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Pat the Bunny (officially styled as pat the bunny) is a "touch and feel" book for small children and babies and has been a perennial best-seller in the U.S. since its publication in 1940. It is not a book in the traditional sense, but more a collection of things to do, such as pat the fake fur of a rabbit on one page, feel a bit of sandpaper that stands for "daddy's scratchy face" on another, and look in a mirror on yet another.

It was written by Dorothy Kunhardt, who was a successful children's author when she wrote Pat the Bunny for her 3-year-old daughter, Edith.[1] It was partly an experiment in using interactive elements in a book, which was unusual at the time.[2]

Reception and legacy

Since its publication, Pat the Bunny has sold over 6 million copies, making it the number-6 all-time bestselling children's hardcover book, according to Publishers Weekly.[3] Edith Kunhardt wrote three companions: Pat the Cat in 1984, Pat the Puppy in 1991, and Pat the Pony in 1997. The publisher, Random House, has developed an entire line of related products,[4] and the company DIC will create a TV series based on the book.[5][6] The book continues to be popular, appearing as eleventh best selling children's illustrated book for the week of June 15, 2006.[7] Golden Press makes more than a quarter million copies a year.[2] The book was endorsed by experts in child development for its "developmental features" and "sensory approach".[8] In August 2004, Classic Media and Evergreen Concepts partnered to help promote the Pat the Bunny brand.[9] On March 4, 2008, a DVD of the book was released with interactive materials included and an interview with Jean Kunhardt, the author's granddaughter.[10]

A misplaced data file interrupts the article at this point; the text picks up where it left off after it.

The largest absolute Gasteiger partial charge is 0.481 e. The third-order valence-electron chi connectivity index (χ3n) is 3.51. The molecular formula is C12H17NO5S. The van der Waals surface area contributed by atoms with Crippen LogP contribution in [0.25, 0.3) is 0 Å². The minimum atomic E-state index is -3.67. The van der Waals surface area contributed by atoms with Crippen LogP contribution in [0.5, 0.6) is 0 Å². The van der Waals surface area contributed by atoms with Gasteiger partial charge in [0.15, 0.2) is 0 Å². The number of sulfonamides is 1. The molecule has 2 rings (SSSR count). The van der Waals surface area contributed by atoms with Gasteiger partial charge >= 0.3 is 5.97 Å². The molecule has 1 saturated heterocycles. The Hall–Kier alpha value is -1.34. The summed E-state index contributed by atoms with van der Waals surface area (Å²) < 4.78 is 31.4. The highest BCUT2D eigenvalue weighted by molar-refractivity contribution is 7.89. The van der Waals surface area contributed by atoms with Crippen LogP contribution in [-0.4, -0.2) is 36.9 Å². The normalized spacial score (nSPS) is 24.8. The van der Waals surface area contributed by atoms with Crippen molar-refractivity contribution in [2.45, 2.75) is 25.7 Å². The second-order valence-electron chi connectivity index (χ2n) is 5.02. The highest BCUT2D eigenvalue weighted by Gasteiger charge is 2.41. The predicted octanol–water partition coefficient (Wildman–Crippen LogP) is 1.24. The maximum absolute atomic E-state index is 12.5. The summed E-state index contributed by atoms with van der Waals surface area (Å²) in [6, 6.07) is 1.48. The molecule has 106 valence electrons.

There have been parodies of the book also, such as Pat the Politician, mocking contemporary political figures,[11] and Pat the Yuppie, which includes activities like touching the sheepskin seatcovers of their new BMW and rubbing the exposed brick of their new condominium's wall.[12]

The proceeds from Pat the Bunny support I Am Your Child, a national public awareness campaign created by the Reiner Foundation to stress the importance of early brain development.[13]


  1. Schiro, Anne-Marie (July 29, 1984). "COMPANION FOR A CHILDREN'S CLASSIC". New York Times. Retrieved 2006-06-18. 
  2. 2.0 2.1 PHILIP B. KUNHARDT JR (1990-12-23). "The Original Touchy-Feely: 'Pat the Bunny' Turns 50". New York Times. Retrieved 2008-04-26. 
  3. "Pat the Bunny". Powell's Books. 2006. Retrieved 2006-06-13. 
  4. "the story of pat the bunny". Golden Books. 2005. Retrieved 2006-06-13. 
  5. Mallory, Michael (January 1, 2001). "Wild about Harry's pals Execs snap up magical, mystical tomes". Retrieved 2006-06-13. [dead link]
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  7. "Bestseller List for June 15, 2006". Booksense Booksellers. June 15, 2006. Retrieved 2006-06-13. [dead link]
  8. "Pat the Bunny (Golden Touch and Feel Book)". Retrieved 2006-06-13. 
  9. "Classic Media and Evergreen Concepts Form Strategic Partnership to Develop Licensing Programs for Little Golden Books and Pat the Bunny". PRWeb. 2004-08-04. Retrieved 2008-04-26. 
  10. Ranny Levy (2008-02-19). "Pat the Bunny Comes to DVD March 4". kidsfirst. Retrieved 2008-04-26. 
  11. Anderson, Lessley (2004-07-24). "Pat the Politician: A Political Pull and Poke Parody". San Francisco Weekly. Retrieved 2008-04-26. 
  12. Becker, J.; A. Mayer (1986). Pat the Yuppie. Perigee Trade (September 8, 1986). ISBN 0399512667.  Cite uses deprecated parameter |coauthors= (help)
  13. Auerbach, Stevanne (1999). "Golden Books". Retrieved 2006-06-18. 

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